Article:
Amami rabbit (Pentalagus furnessi)
The Amami rabbit is a dark-furred species and the last living remnant of primitive rabbit species that died out on the Asian mainland during the Pleistocene epoch (2.6 million to 11,700 years ago). Now only found living on two small islands off the coast of Japan, it is an endangered species with only 5,000 remaining. Dwelling in forests and burrows, the Amami rabbit is small and distinctive looking with short ears and long claws.
Nautilus (Nautilus pompilius)
Nautiluses are cephalopods, or marine mollusks, and one of the Earth’s oldest "living fossil" species. These spiral-shelled creatures have hardly changed since they first appeared over 500 million years ago during the early Paleozoic era (541 to 252 million years ago). Found in the Western Pacific Ocean and Indian Oceans, the nautilus dwells in a large chamber of its hard shell and uses jet propulsion to swim and feed in the ocean.
Komodo dragon (Varanus komodoensis)
The Komodo dragon is an ancient venomous reptile that has existed for millions of years. It lives on Indonesia’s Lesser Sunda group of islands, including the island of Komodo. Scientists discovered that its similar-looking ancestors appeared in Australia around 100 million years ago. The world’s largest lizard can grow to be 10 feet (3 m) long and can weigh up to 330 pounds (150 kg). This dominant predator can eat up to 80% of its body weight in a single feed.
Purple frog (Nasikabatrachus sahyadrensis)
The purple frog, also called the pig-nose frog, is a rare amphibian species belonging to the family Nasikabatrachidae. It evolved independently for 100 million years. Scientists discovered the species in the Western Ghats of India in 2003. Spending much of its life underground, the purple frog emerges briefly to breed. The purple frog has a bloated body, short legs and a small head.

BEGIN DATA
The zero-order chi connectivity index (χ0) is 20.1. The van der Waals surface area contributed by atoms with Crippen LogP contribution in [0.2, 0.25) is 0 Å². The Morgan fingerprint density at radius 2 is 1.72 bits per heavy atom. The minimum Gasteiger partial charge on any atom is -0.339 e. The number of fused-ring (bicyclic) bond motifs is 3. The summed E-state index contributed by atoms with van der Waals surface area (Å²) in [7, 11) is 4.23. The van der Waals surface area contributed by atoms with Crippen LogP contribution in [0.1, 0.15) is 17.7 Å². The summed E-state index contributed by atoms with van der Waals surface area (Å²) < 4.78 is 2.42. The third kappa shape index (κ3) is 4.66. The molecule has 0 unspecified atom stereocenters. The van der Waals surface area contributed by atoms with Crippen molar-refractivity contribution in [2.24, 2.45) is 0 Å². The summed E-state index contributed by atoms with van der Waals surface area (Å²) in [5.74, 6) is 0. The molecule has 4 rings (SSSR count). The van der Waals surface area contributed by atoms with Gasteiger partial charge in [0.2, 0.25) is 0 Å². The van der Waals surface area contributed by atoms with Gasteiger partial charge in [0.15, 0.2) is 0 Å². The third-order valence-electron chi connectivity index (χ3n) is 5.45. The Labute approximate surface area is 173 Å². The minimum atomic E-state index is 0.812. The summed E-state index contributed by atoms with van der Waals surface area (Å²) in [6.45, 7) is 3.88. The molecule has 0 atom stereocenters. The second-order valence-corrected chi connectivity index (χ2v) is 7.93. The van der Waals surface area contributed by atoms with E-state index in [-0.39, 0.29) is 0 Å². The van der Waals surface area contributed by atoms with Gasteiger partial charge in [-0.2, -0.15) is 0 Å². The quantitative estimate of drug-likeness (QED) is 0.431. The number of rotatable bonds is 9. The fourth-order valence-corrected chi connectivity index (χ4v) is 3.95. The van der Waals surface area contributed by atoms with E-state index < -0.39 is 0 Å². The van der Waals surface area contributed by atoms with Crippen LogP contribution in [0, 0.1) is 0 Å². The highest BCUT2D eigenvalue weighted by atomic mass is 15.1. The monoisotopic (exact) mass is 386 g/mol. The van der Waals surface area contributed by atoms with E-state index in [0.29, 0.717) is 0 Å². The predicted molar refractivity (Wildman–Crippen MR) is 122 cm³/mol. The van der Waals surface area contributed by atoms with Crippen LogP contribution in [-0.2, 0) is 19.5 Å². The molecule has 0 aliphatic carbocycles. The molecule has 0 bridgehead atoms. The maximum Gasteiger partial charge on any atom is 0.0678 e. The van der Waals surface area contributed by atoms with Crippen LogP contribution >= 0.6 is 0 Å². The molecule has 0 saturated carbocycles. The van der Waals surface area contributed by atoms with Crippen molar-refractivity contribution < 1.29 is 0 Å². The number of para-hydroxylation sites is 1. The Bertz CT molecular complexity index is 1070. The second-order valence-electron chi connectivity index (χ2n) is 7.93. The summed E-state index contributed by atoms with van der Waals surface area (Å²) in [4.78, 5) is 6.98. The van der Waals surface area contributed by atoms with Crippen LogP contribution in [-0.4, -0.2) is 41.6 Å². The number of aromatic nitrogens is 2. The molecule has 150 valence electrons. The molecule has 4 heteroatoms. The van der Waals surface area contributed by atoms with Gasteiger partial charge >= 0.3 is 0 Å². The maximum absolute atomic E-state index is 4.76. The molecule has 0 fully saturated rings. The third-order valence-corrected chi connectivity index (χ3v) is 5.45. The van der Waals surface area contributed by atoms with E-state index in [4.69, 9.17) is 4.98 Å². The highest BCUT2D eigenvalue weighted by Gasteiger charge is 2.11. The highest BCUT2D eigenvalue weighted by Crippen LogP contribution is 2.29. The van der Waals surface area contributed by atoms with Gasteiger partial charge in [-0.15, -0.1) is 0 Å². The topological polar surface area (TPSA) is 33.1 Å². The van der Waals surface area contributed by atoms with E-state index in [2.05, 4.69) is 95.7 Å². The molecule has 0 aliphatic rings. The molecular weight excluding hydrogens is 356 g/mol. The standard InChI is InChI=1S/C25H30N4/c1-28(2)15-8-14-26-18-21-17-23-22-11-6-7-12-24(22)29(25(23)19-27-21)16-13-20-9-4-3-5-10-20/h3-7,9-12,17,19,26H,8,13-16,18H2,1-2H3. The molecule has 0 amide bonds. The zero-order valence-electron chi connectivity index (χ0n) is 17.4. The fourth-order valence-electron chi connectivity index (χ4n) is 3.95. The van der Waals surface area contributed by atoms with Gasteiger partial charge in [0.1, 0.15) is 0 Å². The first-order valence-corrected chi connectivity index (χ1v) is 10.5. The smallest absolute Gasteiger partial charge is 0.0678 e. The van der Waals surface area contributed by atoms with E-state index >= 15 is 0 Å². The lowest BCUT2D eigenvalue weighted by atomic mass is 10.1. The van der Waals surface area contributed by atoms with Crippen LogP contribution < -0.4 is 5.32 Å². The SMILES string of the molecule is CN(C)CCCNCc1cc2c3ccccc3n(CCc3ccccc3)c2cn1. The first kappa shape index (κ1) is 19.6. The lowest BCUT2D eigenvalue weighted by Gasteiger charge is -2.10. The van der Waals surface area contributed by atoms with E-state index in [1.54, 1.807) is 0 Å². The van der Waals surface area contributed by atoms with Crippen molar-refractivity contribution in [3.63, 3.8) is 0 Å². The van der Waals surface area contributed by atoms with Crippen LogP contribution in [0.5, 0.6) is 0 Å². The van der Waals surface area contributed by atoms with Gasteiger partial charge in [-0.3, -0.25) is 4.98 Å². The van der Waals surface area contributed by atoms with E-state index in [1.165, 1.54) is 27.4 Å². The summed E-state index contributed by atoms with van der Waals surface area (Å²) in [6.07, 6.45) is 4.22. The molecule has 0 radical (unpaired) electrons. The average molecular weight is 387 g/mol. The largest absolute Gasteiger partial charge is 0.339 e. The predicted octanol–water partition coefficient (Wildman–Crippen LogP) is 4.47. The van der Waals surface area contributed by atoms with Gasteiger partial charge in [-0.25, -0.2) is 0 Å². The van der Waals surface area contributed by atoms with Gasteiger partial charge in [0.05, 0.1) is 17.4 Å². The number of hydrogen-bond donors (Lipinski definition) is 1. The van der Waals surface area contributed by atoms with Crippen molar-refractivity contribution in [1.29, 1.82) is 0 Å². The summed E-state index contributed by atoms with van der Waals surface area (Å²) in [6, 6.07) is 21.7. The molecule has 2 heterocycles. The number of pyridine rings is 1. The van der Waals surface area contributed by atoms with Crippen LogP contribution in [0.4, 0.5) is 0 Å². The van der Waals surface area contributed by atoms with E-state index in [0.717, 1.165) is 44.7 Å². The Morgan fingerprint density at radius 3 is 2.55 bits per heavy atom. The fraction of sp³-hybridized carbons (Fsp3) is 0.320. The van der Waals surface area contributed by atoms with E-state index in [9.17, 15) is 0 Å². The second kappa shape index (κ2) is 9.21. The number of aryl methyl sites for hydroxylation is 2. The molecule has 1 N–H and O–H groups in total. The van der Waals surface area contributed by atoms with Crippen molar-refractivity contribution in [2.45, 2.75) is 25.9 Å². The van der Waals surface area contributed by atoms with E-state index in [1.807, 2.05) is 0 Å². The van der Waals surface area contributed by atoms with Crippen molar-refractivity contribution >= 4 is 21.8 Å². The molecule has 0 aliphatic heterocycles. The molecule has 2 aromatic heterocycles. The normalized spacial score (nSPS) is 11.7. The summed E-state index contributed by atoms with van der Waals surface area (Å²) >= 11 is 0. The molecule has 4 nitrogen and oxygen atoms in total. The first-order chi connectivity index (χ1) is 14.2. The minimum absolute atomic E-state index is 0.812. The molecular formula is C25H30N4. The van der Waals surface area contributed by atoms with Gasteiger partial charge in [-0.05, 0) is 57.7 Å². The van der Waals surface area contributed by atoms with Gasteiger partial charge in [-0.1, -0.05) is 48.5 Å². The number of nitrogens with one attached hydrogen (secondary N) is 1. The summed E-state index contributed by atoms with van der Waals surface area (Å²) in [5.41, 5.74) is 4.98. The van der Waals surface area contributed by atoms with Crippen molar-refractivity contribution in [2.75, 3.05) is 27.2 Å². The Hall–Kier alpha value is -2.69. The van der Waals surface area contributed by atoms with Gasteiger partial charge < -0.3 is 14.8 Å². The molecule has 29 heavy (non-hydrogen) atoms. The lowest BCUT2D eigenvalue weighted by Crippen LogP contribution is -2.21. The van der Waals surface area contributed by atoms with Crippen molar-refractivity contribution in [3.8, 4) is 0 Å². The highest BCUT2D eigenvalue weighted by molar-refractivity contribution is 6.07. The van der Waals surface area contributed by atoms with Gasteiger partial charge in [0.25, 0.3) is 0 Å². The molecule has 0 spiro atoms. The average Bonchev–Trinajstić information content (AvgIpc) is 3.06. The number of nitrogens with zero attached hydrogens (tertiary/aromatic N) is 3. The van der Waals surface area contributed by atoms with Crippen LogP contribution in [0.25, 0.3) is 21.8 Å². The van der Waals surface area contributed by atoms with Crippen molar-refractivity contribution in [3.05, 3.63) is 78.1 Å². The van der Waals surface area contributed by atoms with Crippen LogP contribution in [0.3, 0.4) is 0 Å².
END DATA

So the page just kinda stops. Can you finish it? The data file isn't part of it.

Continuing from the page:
Laotian rock rat (Laonastes aenigmamus)
First discovered in 2005 in Laos, the Laotian rock rat is the last surviving member of the ancient fossil family Diatomyidae, considered to have become extinct 11 million years ago. Nicknamed the "rat-squirrel," the ancient species has dark hair and resembles a rat, but with the fluffy tail of a squirrel.
Cockroach (Order Blattodea)
Cockroaches belong to one of the oldest insect orders, Blattodea, which is made up of cockroaches and termites. Fossil records for early cockroaches date back more than 300 million years ago to the Upper Carboniferous period. There are approximately 4,000 cockroach species found worldwide, and they look similar to their fossil counterparts.
Aardvark (Orycteropus afer)
The aardvark is a nocturnal and solitary mammal native to Africa which first appeared more than 50 million years ago, according to fossil records. The last remaining member of the ancient order of Tublidentata, the species hasn't evolved much in that time, making it a living fossil. Aardvark translates to "earth pig" in Afrikaans as its body resembles a pig, although the species is most closely related to the elephant.
The Ginkgo tree (Ginkgo biloba)
Outliving the dinosaurs and surviving the Hiroshima atomic bomb, the Ginkgo tree, also known as the maidenhair tree, is an incredibly resilient — and stinky — tree species. Fossil records of Ginkgo leaves show that it has barely changed for more than 200 million years. This living fossil is one of the oldest tree species in the world and is the last surviving species from a group of trees that existed before the dinosaurs roamed Earth.
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Carys Matthews is a freelance writer for Live Science and has a passion for the natural world. Most recently the group digital editor of BBC Wildlife and BBC Countryfile Magazine, she writes about the outdoors, nature and health and fitness. Prior to this she has worked for a number of sports and environmental titles in the U.K.